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With website passwords getting stolen by the millions these days, and internet service providers empowered to sell your browsing history to advertisers, you may be wondering if your internet security is as tight as it could be. As it turns out, creating a private pipeline to and through the internet doesn't require hacker wizardry.

You just need a virtual private network, or VPN (though Tor can work well in some cases, and we'll get into that too). Either way, VPNs are no longer just tools for white collar employees to remotely access internal company software. In recent years, they've also branched out to personal use.

SEE: 5 things you can do in 5 minutes to boost your internet privacy

For our walkthrough, we'll be using NordVPN (download for iOS or Android) as an example, though IVPN (download for iOS or Android), ProtonVPN (download for iOS or Android) and Private Internet Access (download for iOS or Android) are all well-regarded choices too.

(Note that if anonymity is truly critical, then a VPN by itself probably won't be enough. For that, you should probably be looking at setting up TAILS on your device of choice. The guide that follows below is more about practical privacy than absolute anonymity.)

How to set up a VPN such as NordVPN

As with most personal VPN services, the first step is to sign up on the VPN's website. Here, you choose your plan, give them an email address to associate with the account and then choose how you will pay. In the case of NordVPN, you can pay with cryptocurrency as well as fiat-based credit cards like Visa or Mastercard. Bitcoin is the most popular method, but some VPNs may let you pay with Etherium or Monero.

No matter how you choose to pay, NordVPN provides a 30-day money-back guarantee, so you get plenty of time to decide if the service is working the way that you'd like it to. Alternatively, you can just download the app for your platform and get a built-in 7-day free trial.

(Want a free VPN? In a few words: We don't recommend it.)

Once you've acquired the app and installed it on your device, just open it up and click or tap the green button labeled "Sign up as a new user" to complete the account creation process. From there, you'll be able to log into whatever VPN server NordVPN provides.

Choosing the right VPN server

If you live in the US, then NordVPN will offer you a VPN connection located in the US by default. But you can connect to any that are on the global map that the app provides. South Africa, New Zealand, Brazil, Iceland, India, Thailand -- every continent is represented, though the majority of NordVPN's options are clustered in Europe and southeast Asia.

(Credit: Screenshot: Tom McNamara/Download.com)

With this standard VPN connection enabled, your internet service provider (ISP) will no longer be able to see what websites or individual web pages you're visiting. They'll only be able to see that you're connecting to a VPN server. Furthermore, your destination website will not see your personal IP address. Instead, it only sees the address of the VPN server that you've connected to.

For practical privacy, this should be good enough, but NordVPN has other interesting options that are worth a look. With a "double VPN," for example, your VPN server of choice connects to a second VPN server before sending you to your destination, which makes it that much tougher for a snooper to trace the connection back to your device and location.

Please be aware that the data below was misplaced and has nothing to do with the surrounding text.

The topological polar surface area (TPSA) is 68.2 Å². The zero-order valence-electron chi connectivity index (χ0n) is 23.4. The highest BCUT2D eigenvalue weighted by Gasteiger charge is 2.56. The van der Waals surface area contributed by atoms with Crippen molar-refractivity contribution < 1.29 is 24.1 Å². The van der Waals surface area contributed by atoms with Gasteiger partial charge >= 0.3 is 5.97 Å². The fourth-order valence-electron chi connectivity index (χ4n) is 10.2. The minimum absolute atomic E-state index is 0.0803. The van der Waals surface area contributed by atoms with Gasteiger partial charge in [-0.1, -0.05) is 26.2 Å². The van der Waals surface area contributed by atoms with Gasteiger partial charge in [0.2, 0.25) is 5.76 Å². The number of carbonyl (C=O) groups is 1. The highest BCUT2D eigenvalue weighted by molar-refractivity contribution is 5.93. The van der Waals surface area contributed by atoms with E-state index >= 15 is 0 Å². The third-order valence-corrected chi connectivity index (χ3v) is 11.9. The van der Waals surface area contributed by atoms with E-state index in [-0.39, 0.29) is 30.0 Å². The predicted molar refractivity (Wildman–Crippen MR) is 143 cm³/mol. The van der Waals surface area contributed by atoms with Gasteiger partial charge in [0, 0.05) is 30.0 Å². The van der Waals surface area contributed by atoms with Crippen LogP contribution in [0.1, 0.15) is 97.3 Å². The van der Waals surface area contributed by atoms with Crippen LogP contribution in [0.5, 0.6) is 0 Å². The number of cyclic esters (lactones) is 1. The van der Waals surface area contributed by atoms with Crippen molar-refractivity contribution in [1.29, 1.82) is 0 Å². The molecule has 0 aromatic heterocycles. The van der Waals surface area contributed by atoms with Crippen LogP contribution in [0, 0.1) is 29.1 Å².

Meanwhile, the "P2P" option is optimized for file sharing, which some VPNs prohibit to avoid legal entanglements with movie studios and music labels. And "Onion over VPN" creates a Tor network tunnel within your VPN connection, in the event that a Tor node has been compromised.

Note that if you need to connect to an employer's VPN server, you'll probably have to disconnect from your personal VPN to avoid errors.

Using the Tor network instead of a VPN

Tor works similarly to a VPN, with the main differences being cost, connection speed and your level of anonymity. The Tor network is free to use, though you can donate to the project if you wish. Without any financial transactions involved in the service itself, there's no paper trail or money to follow, so it's more difficult for nosy people to spy on your online activity.

Tor may provide more anonymity, because your connection gets bounced through multiple junction points by default, whereas your VPN of choice may not offer this "multi-hop" option, or the option may be restricted to a more expensive subscription tier.

On the other hand, while Tor may cost nothing and give you more anonymity, the network is definitely not built for speed. It's built for redundancy and obfuscation. Therefore, you shouldn't expect to be able to stream HD video or audio. It's more optimized for text and some images.

Also, the generally approved way to access the Tor network is through one of its official web browsers, which is derived from Mozilla Firefox (download for iOS or Android). So if you prefer Google Chrome (download for iOS or Android) or another browser, there may be a learning curve to the Tor experience.

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Tom McNamara is a Senior Editor for CNET's Download.com. He mainly covers Windows, mobile and desktop security, games, Google, streaming services, and social media. Tom was also an editor at Maximum PC and IGN, and his work has appeared on CNET, PC Gamer, MSN.com, and Salon.com. He's also unreasonably proud that he's kept the same phone for more than two years.